• How they renew the customer’s business
  • How they do account planning for their key accounts
  • How they do account planning for their other accounts

Command of these different areas corresponds directly to the trust that the sales person establishes with their customers and the esteem with which they are held in the organisation and their industry.

Brand is the summation of everything we feel when we come into contact with an organisation, a product, a service or even a person. It’s a function of what we, see, hear, feel and consume. As such, brand is more than a logo. It is everything that helps form the customer or stakeholder experience. It manifests itself in its people, its products and services, and its interactions with you, the customer.

Profile is a function of how the brand is packaged and presented to the public domain. Public relations departments and agencies are responsible for managing and controlling profile in a way that’s consistent with the organisation’s mission. Here are a few things you should think about if you’re planning a launch or refresh of your brand and profile in the marketplace:

  • The vision for your organisation
  • Your mission to get you there
  • Your visual identity and accompanying strapline
  • The design guidelines around your identity and its products, services, promotional materials and documentation
  • Your current profile
  • Your desired profile
  • The activities you need to have in place to achieve your desired profile
  • Budget and timeframes for executing on the plan

This is also a great shopping list to take with you when working with a brand or image expert.

It’s the start of a new half year! Where better to begin than with the job of figuring out what makes your ideal buyer tick? A customer or buyer persona is a collection of the characteristics common to buyer types in your target organisation. Figuring out your personas allows you to market to many like-minded individuals with the same messaging. This is in stark contrast to when you have a specific customer in mind – effectively a market of one organisation – because then you can message directly to that person, rather than to the persona construct.

Crucially, there may be more than one buyer persona you need to engage with in your target customer: lifestyle people; money-makers, corporate ladder-climbers; business heads, finance people, procurement. These personas may well fulfil multiple or different roles in the decision-making unit of your target organisation: decision-makers, budget-holders, influencers, users, and other staff.

You should gear all of your marketing and messaging to your personas, and adapt it to each persona. Framing your personas comes from research, which might be based on quantitative or qualitative information. Where to go for that information? It’s what you already know, it can come from interviews, calls, or meetings, from your sales teams, or from your customer database.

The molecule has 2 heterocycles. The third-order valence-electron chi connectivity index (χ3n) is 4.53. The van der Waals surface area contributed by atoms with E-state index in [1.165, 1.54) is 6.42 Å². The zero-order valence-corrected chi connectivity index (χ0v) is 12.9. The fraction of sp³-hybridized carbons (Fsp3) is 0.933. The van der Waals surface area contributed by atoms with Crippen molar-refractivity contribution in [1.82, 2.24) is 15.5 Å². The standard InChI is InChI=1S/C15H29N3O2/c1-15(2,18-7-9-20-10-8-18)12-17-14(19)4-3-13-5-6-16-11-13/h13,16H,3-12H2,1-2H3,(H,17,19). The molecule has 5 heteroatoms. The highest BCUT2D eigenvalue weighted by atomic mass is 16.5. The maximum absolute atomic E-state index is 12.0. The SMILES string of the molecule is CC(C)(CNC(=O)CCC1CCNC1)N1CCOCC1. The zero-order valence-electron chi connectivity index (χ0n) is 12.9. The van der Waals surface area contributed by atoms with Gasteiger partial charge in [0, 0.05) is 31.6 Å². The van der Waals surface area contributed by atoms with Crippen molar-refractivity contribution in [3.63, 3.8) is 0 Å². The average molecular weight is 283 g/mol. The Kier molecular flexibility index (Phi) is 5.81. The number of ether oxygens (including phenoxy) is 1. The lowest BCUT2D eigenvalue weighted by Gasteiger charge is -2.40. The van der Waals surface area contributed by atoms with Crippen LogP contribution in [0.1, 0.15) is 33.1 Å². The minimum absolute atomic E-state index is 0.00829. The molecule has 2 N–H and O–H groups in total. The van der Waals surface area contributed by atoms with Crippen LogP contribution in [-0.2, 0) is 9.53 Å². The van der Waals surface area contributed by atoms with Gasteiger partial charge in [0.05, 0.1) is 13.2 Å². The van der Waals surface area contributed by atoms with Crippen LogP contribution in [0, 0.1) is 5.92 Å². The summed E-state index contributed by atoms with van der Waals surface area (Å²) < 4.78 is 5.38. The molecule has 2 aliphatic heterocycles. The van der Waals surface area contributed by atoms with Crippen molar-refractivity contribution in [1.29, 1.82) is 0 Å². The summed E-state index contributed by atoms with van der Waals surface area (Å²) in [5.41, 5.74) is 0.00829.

I’ve found the following list of headings to be useful when building a persona:

  • About them: gender, age profile, education, family, job role, experience?
  • Personality: approachable or aloof, prefers emails to calls, passionate, dispassionate?
  • Goals: commercial, personal, emotional?
  • Challenges: resources, politics, regulation, competition?
  • Hangouts: where do they go for their information? Websites, social media? You need to be where they are…
  • What can you do for them? Help them hit which goals, meet which challenges, be recognised?
  • Objections: what might stop them working with you? Time-pressured? Locked in to a supplier?
  • Message: how might you best message to them? Productivity, growth, compliance, morale?

Giving each persona a name, even a picture, and hanging their profile on a wall will keep them front and centre.

Sample customer journey

A sample customer journey

Great sales and marketing execution starts with strategy, defining the ideal customer journey from prospect through to delighted customer advocate, and then mapping your own selling organisation’s processes to that journey.

You can think about optimising your organisation for the ideal customer journey as a function of 3 things. It’s about people, process and ‘tech’. It all starts with your people at the centre, as they are the living, breathing caretakers of your culture and brand. If you have great people, they will acquire and take care of great customers.

Your target customers have a staged process they will want to follow to evaluate, invest in and hopefully review your offerings. You need to understand this, define it, and get some friendly customers to validate it for you. You need to design your own process stages around this 360-degree customer view. Finally, you need your marketing, sales and management techniques to deliver on this process, all of which you embed in your CRM technology, which becomes your online manual, reporting mechanism and data record for the various customer journeys happening all the time.

I find this diagram useful because it puts people at the middle of the picture and gets organisations thinking about the resources, activities and skills they need in place to manage the lifecycle of their target customers.